A competitor, in the context of SEO, is a website or webpage that is competing with your target page for ranking in the search engine results.
A competitor, in the context of SEO, is a website or webpage that is competing with your target page for ranking in the search engine results. There are two primary types of competitors: keyword competitors (also known as “semantic” competitors) and conversion competitors (also known as “industry” competitors)
A keyword competitor is a web page that is trying to rank for the same search terms as your target page. For example, if your target page was trying to rank for the longtail keyword: “Loch Ness monster in Scotland history,” anything other than your target page that comes up in the SERP (search engine results page) is a keyword competitor.
A conversion competitor is a web page or website that makes money the same way that your target page or website does. In other words, you are both competing for the same conversions from the same target audience.
For example, if your website was dedicated to tracking sightings of the Loch Ness monster, a conversion competitor would be a site that also tracks or documents sightings of the cryptid. A mommy blog would obviously not be a conversion competitor for your site, but neither would a site that analyzes the lore origins of various cryptids. A website can be about a similar topic without being a conversion competitor; it just can’t be doing the same thing or giving the same information as their main purpose.
Knowing who your competitors are and what kind of competitor they are is only the first step. You also need to know how to use that information to your advantage to become their competitor.
As mentioned, a quick and easy way to identify competitors is to type the keywords you would like to rank for into the search engine, and determine which other websites are generally providing the same service, product, information, etc. as yours. Essentially, doing quality keyword research ought to naturally reveal who all are competing for your target terms. However, there is much more to this method.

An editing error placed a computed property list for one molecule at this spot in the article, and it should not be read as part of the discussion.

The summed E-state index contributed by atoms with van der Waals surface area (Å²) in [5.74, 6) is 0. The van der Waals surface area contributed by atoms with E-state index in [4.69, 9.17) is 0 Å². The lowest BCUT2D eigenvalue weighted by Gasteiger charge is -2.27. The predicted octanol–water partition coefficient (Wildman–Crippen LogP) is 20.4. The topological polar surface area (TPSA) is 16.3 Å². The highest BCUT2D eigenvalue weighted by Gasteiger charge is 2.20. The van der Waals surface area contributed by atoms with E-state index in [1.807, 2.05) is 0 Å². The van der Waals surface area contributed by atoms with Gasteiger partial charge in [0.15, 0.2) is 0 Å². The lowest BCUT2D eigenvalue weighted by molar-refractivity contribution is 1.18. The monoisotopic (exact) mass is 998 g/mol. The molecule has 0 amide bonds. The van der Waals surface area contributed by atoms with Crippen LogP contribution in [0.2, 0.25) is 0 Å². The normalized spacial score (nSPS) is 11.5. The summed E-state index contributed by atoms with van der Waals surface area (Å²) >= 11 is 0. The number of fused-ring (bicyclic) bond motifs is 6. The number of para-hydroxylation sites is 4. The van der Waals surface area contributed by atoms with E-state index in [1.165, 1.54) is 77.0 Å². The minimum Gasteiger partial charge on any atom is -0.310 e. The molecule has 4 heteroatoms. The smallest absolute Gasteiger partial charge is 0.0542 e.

In all likelihood, not all of your audience is finding the products and information by directly googling it. For example, if someone is in the market for Loch Ness monster plushies, they may first google review sites for plushie distributors and Loch Ness merchandise shops rather than “Loch Ness Plushie.” Therefore, it is also important to scout out these channels of discovery.
Furthermore, not all competitor identification has to be technical, even if your marketing methods are. The grapevine is not obsolete, and it is very much possible to determine competitors through common knowledge (any local bookstore knows that Barnes and Noble is a competitor), or from word of mouth (you are a diner, and customers say you remind them of another diner in the area). It is also important to keep in mind companies that sell a variety of products, such as Amazon. Amazon sells almost everything; that means that they are a competitor to an enormous range of businesses, and as a result, it can be easy to forget they are a competitor to specialized businesses. Don’t miss the forest for the trees.
Customers care about their options — any and all of them. They don’t care who you think your competitors are or who you would like to be associated with. Therefore, it is important to approach competitor identification for SEO purposes with an objective outlook rather than an eye long-term branding.
Once you have established who your competitors are, you can use that knowledge to inform your content creation strategy. This will largely involve identifying which factors are boosting highly-ranking competitors, and any aspects they may have overlooked or failed to deliver on. In this way, you can use their content as a vague template, emulating what they did successfully, while making improvements where available.